Welcome to my site, where I keep some of the things that I write, code, photograph and otherwise create.
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recent thoughts on my blog
- On RFC8674, the safe preference for HTTP — It’s become common for Web sites – particularly those that host third-party or user-generated content – to make a “safe” mode available, where content that might be objectionable is hidden. For example, a parent who wants to steer their child away from the rougher corners of the Internet might go to their search engine and put it in “safe” mode.
- How Multiplexing Changes Your HTTP APIs — When I first learned about SPDY, I was excited about it for a number of reasons, but near the top of the list was its potential impact on APIs that use HTTP.
- Moving Control to the Endpoints — The introduction of encrypted DNS is a natural step in the process of securing the Internet, but it has brought a considerable amount of controversy, because it removes a means of control for network operators -- including not only enterprises but also schools and parents. The solution is to move control of these services to the endpoints of communication -- for example, the users’ computers -- but doing so has its own challenges.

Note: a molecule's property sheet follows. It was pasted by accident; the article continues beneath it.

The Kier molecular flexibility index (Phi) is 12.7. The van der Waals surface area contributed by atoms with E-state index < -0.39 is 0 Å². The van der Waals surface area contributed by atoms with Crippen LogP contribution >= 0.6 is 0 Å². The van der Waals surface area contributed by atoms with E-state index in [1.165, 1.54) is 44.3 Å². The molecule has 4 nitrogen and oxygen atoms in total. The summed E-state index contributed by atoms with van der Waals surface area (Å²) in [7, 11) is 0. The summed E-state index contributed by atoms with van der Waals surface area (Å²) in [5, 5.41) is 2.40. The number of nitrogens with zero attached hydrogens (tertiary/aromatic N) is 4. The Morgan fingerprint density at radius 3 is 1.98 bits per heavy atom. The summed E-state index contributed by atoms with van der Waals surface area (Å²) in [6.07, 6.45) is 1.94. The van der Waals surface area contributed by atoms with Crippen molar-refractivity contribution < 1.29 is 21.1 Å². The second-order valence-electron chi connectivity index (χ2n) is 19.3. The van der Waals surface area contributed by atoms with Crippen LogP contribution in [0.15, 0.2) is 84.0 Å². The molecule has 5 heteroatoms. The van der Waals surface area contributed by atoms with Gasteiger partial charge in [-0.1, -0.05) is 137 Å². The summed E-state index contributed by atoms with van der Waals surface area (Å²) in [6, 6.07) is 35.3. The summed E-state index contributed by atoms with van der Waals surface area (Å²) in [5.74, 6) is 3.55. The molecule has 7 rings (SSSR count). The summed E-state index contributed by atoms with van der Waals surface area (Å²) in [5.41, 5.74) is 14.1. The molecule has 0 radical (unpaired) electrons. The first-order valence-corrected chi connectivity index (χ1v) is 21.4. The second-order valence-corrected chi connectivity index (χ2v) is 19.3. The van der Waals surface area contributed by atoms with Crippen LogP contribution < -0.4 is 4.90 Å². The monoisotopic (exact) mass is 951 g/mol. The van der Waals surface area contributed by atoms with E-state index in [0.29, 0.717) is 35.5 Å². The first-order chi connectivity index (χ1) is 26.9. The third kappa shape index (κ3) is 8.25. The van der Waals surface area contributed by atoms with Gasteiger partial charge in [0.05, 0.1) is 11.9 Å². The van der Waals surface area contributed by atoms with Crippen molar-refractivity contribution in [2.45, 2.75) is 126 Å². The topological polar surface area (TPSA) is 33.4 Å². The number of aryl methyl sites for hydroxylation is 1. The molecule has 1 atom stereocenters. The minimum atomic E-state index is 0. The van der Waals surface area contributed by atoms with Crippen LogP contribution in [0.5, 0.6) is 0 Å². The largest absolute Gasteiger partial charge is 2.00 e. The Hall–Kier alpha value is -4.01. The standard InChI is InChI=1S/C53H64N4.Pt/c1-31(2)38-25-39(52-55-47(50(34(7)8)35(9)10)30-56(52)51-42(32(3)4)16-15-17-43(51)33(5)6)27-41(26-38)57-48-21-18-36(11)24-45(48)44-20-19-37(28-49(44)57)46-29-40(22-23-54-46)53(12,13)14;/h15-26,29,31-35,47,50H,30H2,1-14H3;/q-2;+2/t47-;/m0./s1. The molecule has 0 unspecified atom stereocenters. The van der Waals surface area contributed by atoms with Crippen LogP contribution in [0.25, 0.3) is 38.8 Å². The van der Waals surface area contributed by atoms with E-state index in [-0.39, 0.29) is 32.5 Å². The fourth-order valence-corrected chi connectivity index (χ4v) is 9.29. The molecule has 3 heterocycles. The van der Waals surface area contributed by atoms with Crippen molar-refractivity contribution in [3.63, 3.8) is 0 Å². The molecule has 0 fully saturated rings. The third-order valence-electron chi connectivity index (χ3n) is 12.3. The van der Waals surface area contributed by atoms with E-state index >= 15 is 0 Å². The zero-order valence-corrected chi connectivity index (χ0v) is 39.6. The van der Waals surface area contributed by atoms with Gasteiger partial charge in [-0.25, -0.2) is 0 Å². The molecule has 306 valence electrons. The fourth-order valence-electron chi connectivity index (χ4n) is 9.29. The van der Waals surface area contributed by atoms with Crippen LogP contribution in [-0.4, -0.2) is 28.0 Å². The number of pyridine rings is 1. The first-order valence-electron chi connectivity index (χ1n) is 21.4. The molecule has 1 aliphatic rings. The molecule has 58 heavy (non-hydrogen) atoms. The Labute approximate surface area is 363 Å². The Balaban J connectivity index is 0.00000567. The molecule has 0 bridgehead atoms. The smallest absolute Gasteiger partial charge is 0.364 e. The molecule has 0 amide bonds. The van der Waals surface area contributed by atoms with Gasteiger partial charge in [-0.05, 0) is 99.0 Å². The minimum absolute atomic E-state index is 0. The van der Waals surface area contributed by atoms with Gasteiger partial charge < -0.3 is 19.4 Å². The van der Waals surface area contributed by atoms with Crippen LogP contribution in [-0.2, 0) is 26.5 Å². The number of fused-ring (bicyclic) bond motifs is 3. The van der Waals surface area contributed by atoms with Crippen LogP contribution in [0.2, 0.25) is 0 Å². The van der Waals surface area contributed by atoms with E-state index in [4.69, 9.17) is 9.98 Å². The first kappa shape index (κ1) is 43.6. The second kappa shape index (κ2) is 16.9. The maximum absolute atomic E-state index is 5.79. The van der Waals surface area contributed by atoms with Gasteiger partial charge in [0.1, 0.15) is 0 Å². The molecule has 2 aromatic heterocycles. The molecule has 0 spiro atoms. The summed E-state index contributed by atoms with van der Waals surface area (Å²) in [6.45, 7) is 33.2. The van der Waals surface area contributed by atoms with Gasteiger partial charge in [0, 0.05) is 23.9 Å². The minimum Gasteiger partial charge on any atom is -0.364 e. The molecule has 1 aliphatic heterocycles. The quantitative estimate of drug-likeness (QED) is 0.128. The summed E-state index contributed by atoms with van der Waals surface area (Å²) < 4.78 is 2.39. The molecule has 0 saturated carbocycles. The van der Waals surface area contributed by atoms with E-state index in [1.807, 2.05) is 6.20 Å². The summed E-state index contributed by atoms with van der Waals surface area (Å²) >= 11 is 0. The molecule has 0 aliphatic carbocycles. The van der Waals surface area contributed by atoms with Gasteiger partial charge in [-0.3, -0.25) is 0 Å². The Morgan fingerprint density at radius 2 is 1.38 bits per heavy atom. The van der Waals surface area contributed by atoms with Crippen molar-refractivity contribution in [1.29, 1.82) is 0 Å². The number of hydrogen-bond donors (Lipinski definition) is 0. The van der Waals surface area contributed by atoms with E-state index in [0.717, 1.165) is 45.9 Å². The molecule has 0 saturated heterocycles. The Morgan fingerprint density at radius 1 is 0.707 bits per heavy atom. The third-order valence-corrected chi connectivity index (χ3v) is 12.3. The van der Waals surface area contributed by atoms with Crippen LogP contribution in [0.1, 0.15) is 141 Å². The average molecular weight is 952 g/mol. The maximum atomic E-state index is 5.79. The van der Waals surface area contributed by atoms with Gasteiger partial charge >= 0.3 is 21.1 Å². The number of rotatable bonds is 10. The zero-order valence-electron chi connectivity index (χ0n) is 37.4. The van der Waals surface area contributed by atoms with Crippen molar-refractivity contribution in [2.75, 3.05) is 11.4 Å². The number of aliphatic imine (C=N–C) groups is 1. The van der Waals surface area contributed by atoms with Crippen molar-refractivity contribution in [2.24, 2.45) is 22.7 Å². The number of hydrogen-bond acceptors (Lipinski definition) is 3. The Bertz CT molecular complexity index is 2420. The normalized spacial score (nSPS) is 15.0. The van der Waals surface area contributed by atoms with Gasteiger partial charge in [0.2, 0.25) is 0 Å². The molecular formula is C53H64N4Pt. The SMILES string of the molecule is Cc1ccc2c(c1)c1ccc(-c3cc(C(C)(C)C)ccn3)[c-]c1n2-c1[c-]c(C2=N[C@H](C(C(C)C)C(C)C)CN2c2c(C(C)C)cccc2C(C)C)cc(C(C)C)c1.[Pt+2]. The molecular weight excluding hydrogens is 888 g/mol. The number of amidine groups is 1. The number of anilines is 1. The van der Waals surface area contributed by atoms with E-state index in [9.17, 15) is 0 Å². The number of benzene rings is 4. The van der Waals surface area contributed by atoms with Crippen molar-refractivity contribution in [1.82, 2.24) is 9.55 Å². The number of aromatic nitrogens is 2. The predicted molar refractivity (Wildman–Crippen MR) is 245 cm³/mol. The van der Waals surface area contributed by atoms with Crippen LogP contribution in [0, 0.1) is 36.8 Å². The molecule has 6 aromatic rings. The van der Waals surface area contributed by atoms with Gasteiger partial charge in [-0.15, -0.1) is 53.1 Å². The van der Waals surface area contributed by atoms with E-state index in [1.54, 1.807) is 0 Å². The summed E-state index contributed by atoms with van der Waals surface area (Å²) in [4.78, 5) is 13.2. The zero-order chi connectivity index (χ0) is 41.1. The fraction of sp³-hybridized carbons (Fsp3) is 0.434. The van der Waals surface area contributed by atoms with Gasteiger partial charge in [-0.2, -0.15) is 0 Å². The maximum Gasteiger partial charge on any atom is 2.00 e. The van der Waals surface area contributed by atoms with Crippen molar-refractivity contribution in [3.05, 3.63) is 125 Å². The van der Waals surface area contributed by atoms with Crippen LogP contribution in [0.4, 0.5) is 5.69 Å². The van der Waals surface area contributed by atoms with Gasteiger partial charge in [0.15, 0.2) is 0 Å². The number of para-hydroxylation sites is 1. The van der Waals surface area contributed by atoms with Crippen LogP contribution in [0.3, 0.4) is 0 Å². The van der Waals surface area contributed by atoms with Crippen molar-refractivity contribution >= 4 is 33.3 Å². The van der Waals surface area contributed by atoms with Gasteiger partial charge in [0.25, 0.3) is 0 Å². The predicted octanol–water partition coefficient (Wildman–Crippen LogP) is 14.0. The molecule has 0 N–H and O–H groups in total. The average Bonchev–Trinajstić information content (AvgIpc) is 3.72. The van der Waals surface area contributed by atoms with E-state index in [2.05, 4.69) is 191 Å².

- Eight #aabill Predictions — As I write this, the Australian Senate is in the final stages of passing the Assistance and Access Bill 2018 (with some but not all amendments).
- Australian Assistance and Access Bill 2018: Amendments — In a great hurry, Australia’s house of representatives today passed the controversial Assistance and Access Bill 2018. However, there were some last-minute amendments slipped in. Currently, it’s being debated in the Senate.
- Designing Headers for HTTP Compression — One of the concerns that often comes up when someone creates a new HTTP header is how much “bloat” it will add on the network. This is especially relevant in requests, when a little bit of extra data can introduce a lot of latency when repeated on every request.
- Do you Trust Australia? Part Four — On 20 August, I went to Canberra to participate in an Internet Society experts' panel on encryption.
- Do you Trust Australia? Part Three — Not that long ago, the US government attempted to compel Microsoft to reveal a customer's data that was located in Ireland.